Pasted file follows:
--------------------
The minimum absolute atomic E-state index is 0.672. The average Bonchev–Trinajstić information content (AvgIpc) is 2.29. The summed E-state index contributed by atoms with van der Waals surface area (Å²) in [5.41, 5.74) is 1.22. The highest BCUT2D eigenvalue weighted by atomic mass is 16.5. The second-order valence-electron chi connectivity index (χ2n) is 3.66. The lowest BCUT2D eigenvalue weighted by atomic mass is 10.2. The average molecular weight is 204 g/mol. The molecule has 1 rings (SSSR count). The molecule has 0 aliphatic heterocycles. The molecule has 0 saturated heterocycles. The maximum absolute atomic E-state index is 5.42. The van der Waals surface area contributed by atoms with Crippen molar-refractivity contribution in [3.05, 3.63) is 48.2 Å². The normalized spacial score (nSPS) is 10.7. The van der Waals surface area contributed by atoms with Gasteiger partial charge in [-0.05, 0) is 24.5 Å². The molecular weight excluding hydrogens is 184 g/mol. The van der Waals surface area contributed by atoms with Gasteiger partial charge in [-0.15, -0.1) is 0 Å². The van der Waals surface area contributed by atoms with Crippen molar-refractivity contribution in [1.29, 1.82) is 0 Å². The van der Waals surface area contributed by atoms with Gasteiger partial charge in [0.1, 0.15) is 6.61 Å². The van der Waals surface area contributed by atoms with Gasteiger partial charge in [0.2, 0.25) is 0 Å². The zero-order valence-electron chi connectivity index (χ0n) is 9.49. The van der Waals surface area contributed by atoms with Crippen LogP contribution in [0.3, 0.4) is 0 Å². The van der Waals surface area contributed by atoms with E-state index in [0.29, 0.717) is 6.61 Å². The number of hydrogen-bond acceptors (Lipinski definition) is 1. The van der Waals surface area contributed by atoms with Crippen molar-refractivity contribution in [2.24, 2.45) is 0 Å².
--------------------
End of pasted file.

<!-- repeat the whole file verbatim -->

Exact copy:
The minimum absolute atomic E-state index is 0.672. The average Bonchev–Trinajstić information content (AvgIpc) is 2.29. The summed E-state index contributed by atoms with van der Waals surface area (Å²) in [5.41, 5.74) is 1.22. The highest BCUT2D eigenvalue weighted by atomic mass is 16.5. The second-order valence-electron chi connectivity index (χ2n) is 3.66. The lowest BCUT2D eigenvalue weighted by atomic mass is 10.2. The average molecular weight is 204 g/mol. The molecule has 1 rings (SSSR count). The molecule has 0 aliphatic heterocycles. The molecule has 0 saturated heterocycles. The maximum absolute atomic E-state index is 5.42. The van der Waals surface area contributed by atoms with Crippen molar-refractivity contribution in [3.05, 3.63) is 48.2 Å². The normalized spacial score (nSPS) is 10.7. The van der Waals surface area contributed by atoms with Gasteiger partial charge in [-0.05, 0) is 24.5 Å². The molecular weight excluding hydrogens is 184 g/mol. The van der Waals surface area contributed by atoms with Gasteiger partial charge in [-0.15, -0.1) is 0 Å². The van der Waals surface area contributed by atoms with Crippen molar-refractivity contribution in [1.29, 1.82) is 0 Å². The van der Waals surface area contributed by atoms with Gasteiger partial charge in [0.1, 0.15) is 6.61 Å². The van der Waals surface area contributed by atoms with Gasteiger partial charge in [0.2, 0.25) is 0 Å². The zero-order valence-electron chi connectivity index (χ0n) is 9.49. The van der Waals surface area contributed by atoms with Crippen LogP contribution in [0.3, 0.4) is 0 Å². The van der Waals surface area contributed by atoms with E-state index in [0.29, 0.717) is 6.61 Å². The number of hydrogen-bond acceptors (Lipinski definition) is 1. The van der Waals surface area contributed by atoms with Crippen molar-refractivity contribution in [2.24, 2.45) is 0 Å².